Secondary ion mass spectrometry has been the main technique to characterize depth distributions of dopant atoms in Silicon for more than 30 years, following the rapid technological developments in complementary metal oxide semiconductor (CMOS) miniaturization. In fact, SIMS arose among other analytical techniques because of its excellent detection limits (<ppm), depth resolution, and relatively high analytical throughput with great reproducibility/ repeatability. A virtuous circle was established between technological solutions able to provide shallower dopant distributions and SIMS instrumentation improvements. In particular, the constant reduction of junction depths required a continuous optimization of depth resolution and reduction of the sputtering initial transient width, both achievable mainly by reducing the impact energy of primary ions. Phenomena as ion beam induced topography and high concentration quantification needed to be addressed in order to grant the level of accuracy required by CMOS technology, but overall SIMS followed CMOS doping technology up to the last decade. Nowadays, new challenges are posed by the switching from planar transistors to tridimensional nanometric devices like FinFET or Trigate transistors. It is thus harder to assume that phenomena of dopant diffusion or precipitation observed in ‘SIMS-measurable’ un-patterned samples are identical in structures only few ten’s of nanometers thick. Analytical technics like atom probe tomography are gaining space in dopant characterization and it is worth asking what application field is left to SIMS. In this presentation, an overview of the SIMS application to dopant characterization in the last 10 years will be given through a summary of results collected from specific analytical cases, mainly focused on n-type dopants in Si. In particular, results obtained applying sub-keV primary beam impact energies will be summarized and examples of quantitative depth profiling will be reported for shallow distributions in silicon showing what application margins are left to SIMS and which strength points can still represent an added value of the technique. Plasma ion immersion implantation (PIII) samples will be reported as ultimate case of application of SIMS and results will be discussed with respect to other analytical techniques.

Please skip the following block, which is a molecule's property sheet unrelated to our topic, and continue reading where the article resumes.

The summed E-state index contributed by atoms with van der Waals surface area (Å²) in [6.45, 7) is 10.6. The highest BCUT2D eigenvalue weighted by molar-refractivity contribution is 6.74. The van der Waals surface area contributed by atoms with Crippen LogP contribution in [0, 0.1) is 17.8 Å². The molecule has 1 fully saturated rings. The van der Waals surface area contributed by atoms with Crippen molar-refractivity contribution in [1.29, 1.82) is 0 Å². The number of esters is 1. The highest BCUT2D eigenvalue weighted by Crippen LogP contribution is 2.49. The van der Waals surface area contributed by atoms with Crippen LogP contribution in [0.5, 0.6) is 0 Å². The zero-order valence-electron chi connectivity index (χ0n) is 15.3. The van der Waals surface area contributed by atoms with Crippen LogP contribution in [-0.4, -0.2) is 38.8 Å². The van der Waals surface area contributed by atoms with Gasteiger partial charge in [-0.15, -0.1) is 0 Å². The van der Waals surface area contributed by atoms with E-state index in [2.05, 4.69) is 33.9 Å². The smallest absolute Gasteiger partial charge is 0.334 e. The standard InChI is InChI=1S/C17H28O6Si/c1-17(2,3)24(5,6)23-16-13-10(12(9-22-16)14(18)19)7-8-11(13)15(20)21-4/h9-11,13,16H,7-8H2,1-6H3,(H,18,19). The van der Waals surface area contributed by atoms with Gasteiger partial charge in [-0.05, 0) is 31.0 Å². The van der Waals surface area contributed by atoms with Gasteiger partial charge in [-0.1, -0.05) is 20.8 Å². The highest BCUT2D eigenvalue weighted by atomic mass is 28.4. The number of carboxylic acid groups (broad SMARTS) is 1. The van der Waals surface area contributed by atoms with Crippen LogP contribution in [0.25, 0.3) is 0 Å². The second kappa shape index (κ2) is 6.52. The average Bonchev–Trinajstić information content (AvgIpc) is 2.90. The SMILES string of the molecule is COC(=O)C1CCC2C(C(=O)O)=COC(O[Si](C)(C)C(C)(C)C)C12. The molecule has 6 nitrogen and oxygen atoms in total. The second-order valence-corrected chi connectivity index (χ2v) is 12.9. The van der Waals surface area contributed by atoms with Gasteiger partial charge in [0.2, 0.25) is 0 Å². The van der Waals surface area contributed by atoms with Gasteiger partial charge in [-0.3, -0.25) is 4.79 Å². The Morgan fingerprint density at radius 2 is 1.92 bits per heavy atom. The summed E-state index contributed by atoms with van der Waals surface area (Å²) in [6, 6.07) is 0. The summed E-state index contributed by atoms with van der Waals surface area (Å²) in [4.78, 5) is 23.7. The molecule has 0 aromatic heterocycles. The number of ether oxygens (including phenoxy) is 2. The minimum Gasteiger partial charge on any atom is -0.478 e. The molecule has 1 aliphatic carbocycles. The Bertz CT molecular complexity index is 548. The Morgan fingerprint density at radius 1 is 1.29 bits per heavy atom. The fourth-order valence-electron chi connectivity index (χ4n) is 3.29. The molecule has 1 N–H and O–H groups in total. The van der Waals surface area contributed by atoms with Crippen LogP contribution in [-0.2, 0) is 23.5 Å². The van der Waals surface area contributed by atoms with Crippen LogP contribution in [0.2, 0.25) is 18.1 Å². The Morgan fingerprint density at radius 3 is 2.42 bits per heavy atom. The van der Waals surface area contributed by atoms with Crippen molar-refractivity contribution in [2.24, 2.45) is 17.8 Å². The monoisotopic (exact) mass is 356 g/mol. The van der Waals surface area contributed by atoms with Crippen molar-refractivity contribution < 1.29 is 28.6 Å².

Dynamic SIMS Application for Characterization of Advanced Doping Schemes in Semiconductors
AbstractSecondary ion mass spectrometry has been the main technique to characterize depth distributions of dopant atoms in Silicon for more than 30 years, following the rapid technological developments in complementary metal oxide semiconductor (CMOS) miniaturization. In fact, SIMS arose among other analytical techniques because of its excellent detection limits (
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